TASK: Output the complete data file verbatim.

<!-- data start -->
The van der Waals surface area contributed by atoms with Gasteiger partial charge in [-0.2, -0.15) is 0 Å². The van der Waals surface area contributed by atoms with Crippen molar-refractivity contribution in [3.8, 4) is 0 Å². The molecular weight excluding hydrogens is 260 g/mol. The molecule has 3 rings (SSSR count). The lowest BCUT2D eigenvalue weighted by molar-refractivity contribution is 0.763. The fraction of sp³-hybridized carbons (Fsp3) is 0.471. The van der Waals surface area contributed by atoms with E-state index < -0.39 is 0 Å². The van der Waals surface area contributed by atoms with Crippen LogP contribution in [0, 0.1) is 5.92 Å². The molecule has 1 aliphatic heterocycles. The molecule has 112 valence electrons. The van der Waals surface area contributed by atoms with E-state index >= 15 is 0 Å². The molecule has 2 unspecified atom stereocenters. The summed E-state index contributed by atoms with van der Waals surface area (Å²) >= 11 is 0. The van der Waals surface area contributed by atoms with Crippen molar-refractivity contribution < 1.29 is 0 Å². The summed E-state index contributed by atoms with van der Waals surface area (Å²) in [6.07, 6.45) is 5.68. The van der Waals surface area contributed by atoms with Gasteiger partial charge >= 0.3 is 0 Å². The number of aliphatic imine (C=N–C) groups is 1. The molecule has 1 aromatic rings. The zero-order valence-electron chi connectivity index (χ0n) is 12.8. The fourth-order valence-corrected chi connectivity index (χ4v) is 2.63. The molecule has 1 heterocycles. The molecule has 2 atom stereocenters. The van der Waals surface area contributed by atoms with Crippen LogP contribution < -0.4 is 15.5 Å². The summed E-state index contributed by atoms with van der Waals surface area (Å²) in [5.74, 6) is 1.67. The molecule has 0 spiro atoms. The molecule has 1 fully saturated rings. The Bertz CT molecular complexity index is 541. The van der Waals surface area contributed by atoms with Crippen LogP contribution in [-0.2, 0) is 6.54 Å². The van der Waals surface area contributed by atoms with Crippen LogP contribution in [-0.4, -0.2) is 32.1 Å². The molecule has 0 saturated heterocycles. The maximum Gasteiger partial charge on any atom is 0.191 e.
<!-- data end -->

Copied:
The van der Waals surface area contributed by atoms with Gasteiger partial charge in [-0.2, -0.15) is 0 Å². The van der Waals surface area contributed by atoms with Crippen molar-refractivity contribution in [3.8, 4) is 0 Å². The molecular weight excluding hydrogens is 260 g/mol. The molecule has 3 rings (SSSR count). The lowest BCUT2D eigenvalue weighted by molar-refractivity contribution is 0.763. The fraction of sp³-hybridized carbons (Fsp3) is 0.471. The van der Waals surface area contributed by atoms with E-state index < -0.39 is 0 Å². The van der Waals surface area contributed by atoms with Crippen LogP contribution in [0, 0.1) is 5.92 Å². The molecule has 1 aliphatic heterocycles. The molecule has 112 valence electrons. The van der Waals surface area contributed by atoms with E-state index >= 15 is 0 Å². The molecule has 2 unspecified atom stereocenters. The summed E-state index contributed by atoms with van der Waals surface area (Å²) >= 11 is 0. The van der Waals surface area contributed by atoms with Crippen molar-refractivity contribution < 1.29 is 0 Å². The summed E-state index contributed by atoms with van der Waals surface area (Å²) in [6.07, 6.45) is 5.68. The van der Waals surface area contributed by atoms with Gasteiger partial charge >= 0.3 is 0 Å². The number of aliphatic imine (C=N–C) groups is 1. The molecule has 1 aromatic rings. The zero-order valence-electron chi connectivity index (χ0n) is 12.8. The fourth-order valence-corrected chi connectivity index (χ4v) is 2.63. The molecule has 1 heterocycles. The molecule has 2 atom stereocenters. The van der Waals surface area contributed by atoms with Crippen LogP contribution < -0.4 is 15.5 Å². The summed E-state index contributed by atoms with van der Waals surface area (Å²) in [5.74, 6) is 1.67. The molecule has 0 spiro atoms. The molecule has 1 fully saturated rings. The Bertz CT molecular complexity index is 541. The van der Waals surface area contributed by atoms with Crippen LogP contribution in [-0.2, 0) is 6.54 Å². The van der Waals surface area contributed by atoms with Crippen LogP contribution in [-0.4, -0.2) is 32.1 Å². The molecule has 0 saturated heterocycles. The maximum Gasteiger partial charge on any atom is 0.191 e.